China, Vietnam: Jail for Activists Speaking About Corruption
A Chinese court sentenced a human rights activist to 12 years in prison for leaking state secrets while a Vietnamese court locked seven activists behind bars saying they “caused public disorder.”
Huang Qi, according to the South China Morning Post, founded the Chinese website “64 Tianwang,” and is known as the country’s “first cyber-dissident.
The 64 Tianwang website, named in memory of the pro-democracy demonstrators who were killed in Tiananmen Square on June 4, 1989, has been reporting on topics sensitive to the state, such as corruption, labor disputes, and more recently, police brutality.
The Mianyang Intermediate People's Court said in a statement that he “was found guilty of “intentionally leaking state’s secrets to foreigners.” In addition, he must also pay 20,000 yuan (US$ 2,900) in personal assets confiscated and will be deprived for four years of political rights, such as holding leadership positions in government or state-owned entities.
“The journalist, 2004 RSF Press Freedom Prize laureate and founder of civil-rights information website 64 Tianwang, winner of the same prize in 2016, is in reality punished for his commitment to reporting human rights violations by certain Chinese officials,” the Reporters Without Borders (RSF) said in an open letter to Chinese President Xi Jinping, asking him to pardon Huang Qi.
Monday’s sentence came on top of previous charges he was jailed for just a week after he received the RSF prize two years ago.
RSF Secretary General Christophe Deloire also warned that Huang’s latest jail sentence “is equivalent to a death sentence, considering Huang Qi’s health has already deteriorated from a decade spent in harsh confinement.”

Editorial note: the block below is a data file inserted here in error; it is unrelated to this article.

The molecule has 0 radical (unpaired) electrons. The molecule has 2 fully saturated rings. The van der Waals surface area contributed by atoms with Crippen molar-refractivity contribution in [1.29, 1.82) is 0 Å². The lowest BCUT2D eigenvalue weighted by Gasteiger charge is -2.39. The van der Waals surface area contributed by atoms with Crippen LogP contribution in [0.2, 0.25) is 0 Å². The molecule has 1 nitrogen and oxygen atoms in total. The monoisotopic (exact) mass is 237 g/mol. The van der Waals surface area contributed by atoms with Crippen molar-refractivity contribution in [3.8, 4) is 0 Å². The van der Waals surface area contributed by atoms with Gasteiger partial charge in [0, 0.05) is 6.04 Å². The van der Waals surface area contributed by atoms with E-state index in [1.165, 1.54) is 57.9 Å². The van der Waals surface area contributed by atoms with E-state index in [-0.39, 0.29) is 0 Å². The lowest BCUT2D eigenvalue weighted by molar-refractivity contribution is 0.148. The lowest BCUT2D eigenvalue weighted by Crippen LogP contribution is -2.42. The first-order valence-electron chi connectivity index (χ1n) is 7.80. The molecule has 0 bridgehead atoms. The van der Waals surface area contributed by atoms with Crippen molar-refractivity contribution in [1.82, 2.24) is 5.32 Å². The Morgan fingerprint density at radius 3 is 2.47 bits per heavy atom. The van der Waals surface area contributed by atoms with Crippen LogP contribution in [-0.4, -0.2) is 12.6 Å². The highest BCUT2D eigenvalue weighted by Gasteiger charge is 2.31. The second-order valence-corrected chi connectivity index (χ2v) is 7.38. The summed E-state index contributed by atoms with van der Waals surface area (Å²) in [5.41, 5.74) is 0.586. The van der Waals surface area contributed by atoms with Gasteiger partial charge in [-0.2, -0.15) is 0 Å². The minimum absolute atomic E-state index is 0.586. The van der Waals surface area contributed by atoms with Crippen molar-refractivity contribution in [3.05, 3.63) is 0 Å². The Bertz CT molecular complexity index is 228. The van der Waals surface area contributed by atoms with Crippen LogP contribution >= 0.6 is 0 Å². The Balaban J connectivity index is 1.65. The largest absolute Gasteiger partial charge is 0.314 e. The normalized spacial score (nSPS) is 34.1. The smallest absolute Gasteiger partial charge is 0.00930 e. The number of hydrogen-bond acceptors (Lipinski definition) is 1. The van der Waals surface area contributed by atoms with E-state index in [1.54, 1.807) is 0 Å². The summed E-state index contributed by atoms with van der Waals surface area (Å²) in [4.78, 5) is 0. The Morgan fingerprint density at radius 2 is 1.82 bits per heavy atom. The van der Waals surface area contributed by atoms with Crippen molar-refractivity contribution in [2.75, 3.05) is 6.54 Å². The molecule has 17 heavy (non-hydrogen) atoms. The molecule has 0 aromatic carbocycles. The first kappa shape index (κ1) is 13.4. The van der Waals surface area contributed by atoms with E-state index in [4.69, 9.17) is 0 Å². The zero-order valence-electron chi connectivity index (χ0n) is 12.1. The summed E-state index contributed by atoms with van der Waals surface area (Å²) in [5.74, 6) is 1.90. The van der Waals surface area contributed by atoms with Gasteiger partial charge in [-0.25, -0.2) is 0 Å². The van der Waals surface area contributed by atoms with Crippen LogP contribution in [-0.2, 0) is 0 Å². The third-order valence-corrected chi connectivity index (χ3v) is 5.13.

He urged President Jinping "to show mercy by exercising his power to pardon, so that Huang can be released before it is too late.”
At the same time seven activists in Vietnam were sent to jail for “causing public disorder,” including prominent activist Ha Van Nam, who was using Facebook posts to criticize the government. He was sentenced to 30 months while the other six were handed sentences ranging from 18 to 36 months, AP reported.
The state-owned Tien Phong newspaper said Ha Van Nam was accused of “inciting drivers to repeatedly block a highway toll station in Bac Ninh province,” in a protest against fees Nam considered to be unfair.
The trial, according to Amnesty International, was actually staged to punish “yet another Vietnamese activist for speaking out on Facebook,” as Ha Van Nam’s alleged crime was “simply to criticize rampant corruption in hugely popular live streams.”
“Ha Van Nam was peacefully reporting allegations of injustice, human rights violations and corruption in Vietnam. This vindictive prosecution simply proves his point,” Joanne Mariner, Amnesty International's Senior Crisis Adviser said in a statement, calling on Vietnam’s authorities to release Nam “immediately and unconditionally and drop all charges against him.”